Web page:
FWIS: growing your story

remember this post? remember these two ladies? jessica corra and bria quinlan? good, because it’s time for another round.

today’s topic: growing your story.

in keeping with the theme from last month, i happen to be at the beginning of this stage as well. i finished my disaster draft on november 10 and then i didn’t look at it again until december 1, three weeks later. i was attempting to get some space from the story and the characters before i dove in to do the revisions.

oh, but first, a little tidbit about me. i am an under writer. no, not this kind but rather, someone who (on the first draft) writes less rather than more. my first draft clocked in at 44K and a typical YA novel runs anywhere from 60K-80K words, so you can see i have a lot of growing to do.

the things i’ve done to grow (other than drink lots of milk and eat vegetables) are character interviews, chapter mapping and world building. also, taking notes and making suggestions and fixing dialogue and printing out my story and handwriting revisions and moving scenes around and deleting portions and adding phrases and puffing up passages and phew!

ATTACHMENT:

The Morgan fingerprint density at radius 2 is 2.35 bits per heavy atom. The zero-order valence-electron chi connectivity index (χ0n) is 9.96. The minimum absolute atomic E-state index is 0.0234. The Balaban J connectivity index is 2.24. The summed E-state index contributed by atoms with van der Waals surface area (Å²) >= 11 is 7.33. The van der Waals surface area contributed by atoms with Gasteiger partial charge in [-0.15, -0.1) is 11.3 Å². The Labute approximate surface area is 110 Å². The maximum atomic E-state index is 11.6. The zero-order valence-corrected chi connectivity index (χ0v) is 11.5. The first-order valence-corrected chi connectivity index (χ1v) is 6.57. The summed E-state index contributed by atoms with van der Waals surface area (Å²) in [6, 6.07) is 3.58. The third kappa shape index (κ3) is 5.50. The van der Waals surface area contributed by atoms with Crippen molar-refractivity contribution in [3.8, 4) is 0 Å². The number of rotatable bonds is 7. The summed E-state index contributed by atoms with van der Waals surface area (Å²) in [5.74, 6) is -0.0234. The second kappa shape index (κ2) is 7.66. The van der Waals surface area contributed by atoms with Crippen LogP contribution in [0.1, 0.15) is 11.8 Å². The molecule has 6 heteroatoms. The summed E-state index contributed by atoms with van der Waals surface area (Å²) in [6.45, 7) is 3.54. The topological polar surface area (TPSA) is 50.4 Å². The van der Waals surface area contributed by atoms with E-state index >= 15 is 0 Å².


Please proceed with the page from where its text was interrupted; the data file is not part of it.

growing is hard.

but audiences are perceptive and precocious and practically perfect and so i don’t want to disappoint any of them even if, at this juncture, they’re only imaginary.

so, onward and forward and backward and sideways and every which way the story demands because i want smooth transitions and moments that make you weep and uncontainable giggles and characters so real, you have to pat the couch to make sure they’re not sitting next to you.

make sure to check out bria’s and jessica’s posts to see what types of growing they’re doing.

12 thoughts on “FWIS: growing your story”

    1. that whole “kill your darlings” thing must be very difficult for you. but then again, that whole “grow your darlings” thing isn’t much easier for me. ;)

      re: picture. thanks!

  1. Ha! I like the kill your darlings vs. grow your darlings opposition… It’s all very fascinating. I’m a chronic overwriter myself — poems, emails, everything — so I can’t help. But I’m sure you’ll be able to grow it just fine. At least you finished the story! You have the foundations, now you can build!

    1. you’re a chronic AWESOME writer is what you are.

      now i strive to be like you. #rolemodels (wait, i’m not on twitter, am i? #oldhabitsdiehard. ack, i can’t stop!)

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